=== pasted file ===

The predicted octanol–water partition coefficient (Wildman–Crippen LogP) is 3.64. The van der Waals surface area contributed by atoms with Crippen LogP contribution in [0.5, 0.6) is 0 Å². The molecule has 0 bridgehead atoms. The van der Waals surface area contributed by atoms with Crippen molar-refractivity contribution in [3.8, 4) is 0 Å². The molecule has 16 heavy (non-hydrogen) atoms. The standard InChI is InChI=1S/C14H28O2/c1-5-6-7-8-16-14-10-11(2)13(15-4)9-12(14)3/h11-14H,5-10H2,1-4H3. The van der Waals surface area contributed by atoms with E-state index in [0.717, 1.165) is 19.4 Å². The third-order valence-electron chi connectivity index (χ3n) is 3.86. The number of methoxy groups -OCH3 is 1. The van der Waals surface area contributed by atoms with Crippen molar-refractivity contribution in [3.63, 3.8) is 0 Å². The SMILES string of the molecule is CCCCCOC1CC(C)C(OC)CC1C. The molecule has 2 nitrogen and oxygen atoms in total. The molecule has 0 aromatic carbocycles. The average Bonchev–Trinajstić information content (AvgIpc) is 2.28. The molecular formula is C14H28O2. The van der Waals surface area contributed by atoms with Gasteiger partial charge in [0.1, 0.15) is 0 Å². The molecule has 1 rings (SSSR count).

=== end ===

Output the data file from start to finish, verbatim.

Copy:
The predicted octanol–water partition coefficient (Wildman–Crippen LogP) is 3.64. The van der Waals surface area contributed by atoms with Crippen LogP contribution in [0.5, 0.6) is 0 Å². The molecule has 0 bridgehead atoms. The van der Waals surface area contributed by atoms with Crippen molar-refractivity contribution in [3.8, 4) is 0 Å². The molecule has 16 heavy (non-hydrogen) atoms. The standard InChI is InChI=1S/C14H28O2/c1-5-6-7-8-16-14-10-11(2)13(15-4)9-12(14)3/h11-14H,5-10H2,1-4H3. The van der Waals surface area contributed by atoms with E-state index in [0.717, 1.165) is 19.4 Å². The third-order valence-electron chi connectivity index (χ3n) is 3.86. The number of methoxy groups -OCH3 is 1. The van der Waals surface area contributed by atoms with Crippen molar-refractivity contribution in [3.63, 3.8) is 0 Å². The SMILES string of the molecule is CCCCCOC1CC(C)C(OC)CC1C. The molecule has 2 nitrogen and oxygen atoms in total. The molecule has 0 aromatic carbocycles. The average Bonchev–Trinajstić information content (AvgIpc) is 2.28. The molecular formula is C14H28O2. The van der Waals surface area contributed by atoms with Gasteiger partial charge in [0.1, 0.15) is 0 Å². The molecule has 1 rings (SSSR count).